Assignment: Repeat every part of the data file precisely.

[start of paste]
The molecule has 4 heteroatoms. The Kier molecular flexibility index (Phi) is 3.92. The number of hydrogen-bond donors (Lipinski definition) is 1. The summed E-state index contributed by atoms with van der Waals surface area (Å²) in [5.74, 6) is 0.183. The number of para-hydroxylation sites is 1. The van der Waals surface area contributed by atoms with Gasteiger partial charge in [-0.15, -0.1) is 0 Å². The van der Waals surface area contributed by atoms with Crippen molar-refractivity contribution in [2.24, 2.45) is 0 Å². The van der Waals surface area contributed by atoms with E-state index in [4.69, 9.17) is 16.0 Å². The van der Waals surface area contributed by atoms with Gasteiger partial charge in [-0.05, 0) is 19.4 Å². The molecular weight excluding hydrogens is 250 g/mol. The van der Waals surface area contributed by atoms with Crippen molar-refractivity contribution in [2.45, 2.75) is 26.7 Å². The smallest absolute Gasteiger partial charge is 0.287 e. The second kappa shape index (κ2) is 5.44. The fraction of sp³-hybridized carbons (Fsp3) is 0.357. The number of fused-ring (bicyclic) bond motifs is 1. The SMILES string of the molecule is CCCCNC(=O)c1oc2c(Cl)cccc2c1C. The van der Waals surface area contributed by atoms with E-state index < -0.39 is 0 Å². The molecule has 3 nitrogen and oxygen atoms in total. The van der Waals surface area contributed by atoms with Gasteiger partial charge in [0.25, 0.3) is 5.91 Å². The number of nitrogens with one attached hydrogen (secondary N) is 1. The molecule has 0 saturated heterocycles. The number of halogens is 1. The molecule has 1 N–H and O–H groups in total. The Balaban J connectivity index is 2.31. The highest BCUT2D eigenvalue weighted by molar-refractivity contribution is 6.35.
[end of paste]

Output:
The molecule has 4 heteroatoms. The Kier molecular flexibility index (Phi) is 3.92. The number of hydrogen-bond donors (Lipinski definition) is 1. The summed E-state index contributed by atoms with van der Waals surface area (Å²) in [5.74, 6) is 0.183. The number of para-hydroxylation sites is 1. The van der Waals surface area contributed by atoms with Gasteiger partial charge in [-0.15, -0.1) is 0 Å². The van der Waals surface area contributed by atoms with Crippen molar-refractivity contribution in [2.24, 2.45) is 0 Å². The van der Waals surface area contributed by atoms with E-state index in [4.69, 9.17) is 16.0 Å². The van der Waals surface area contributed by atoms with Gasteiger partial charge in [-0.05, 0) is 19.4 Å². The molecular weight excluding hydrogens is 250 g/mol. The van der Waals surface area contributed by atoms with Crippen molar-refractivity contribution in [2.45, 2.75) is 26.7 Å². The smallest absolute Gasteiger partial charge is 0.287 e. The second kappa shape index (κ2) is 5.44. The fraction of sp³-hybridized carbons (Fsp3) is 0.357. The number of fused-ring (bicyclic) bond motifs is 1. The SMILES string of the molecule is CCCCNC(=O)c1oc2c(Cl)cccc2c1C. The van der Waals surface area contributed by atoms with E-state index < -0.39 is 0 Å². The molecule has 3 nitrogen and oxygen atoms in total. The van der Waals surface area contributed by atoms with Gasteiger partial charge in [0.25, 0.3) is 5.91 Å². The number of nitrogens with one attached hydrogen (secondary N) is 1. The molecule has 0 saturated heterocycles. The number of halogens is 1. The molecule has 1 N–H and O–H groups in total. The Balaban J connectivity index is 2.31. The highest BCUT2D eigenvalue weighted by molar-refractivity contribution is 6.35.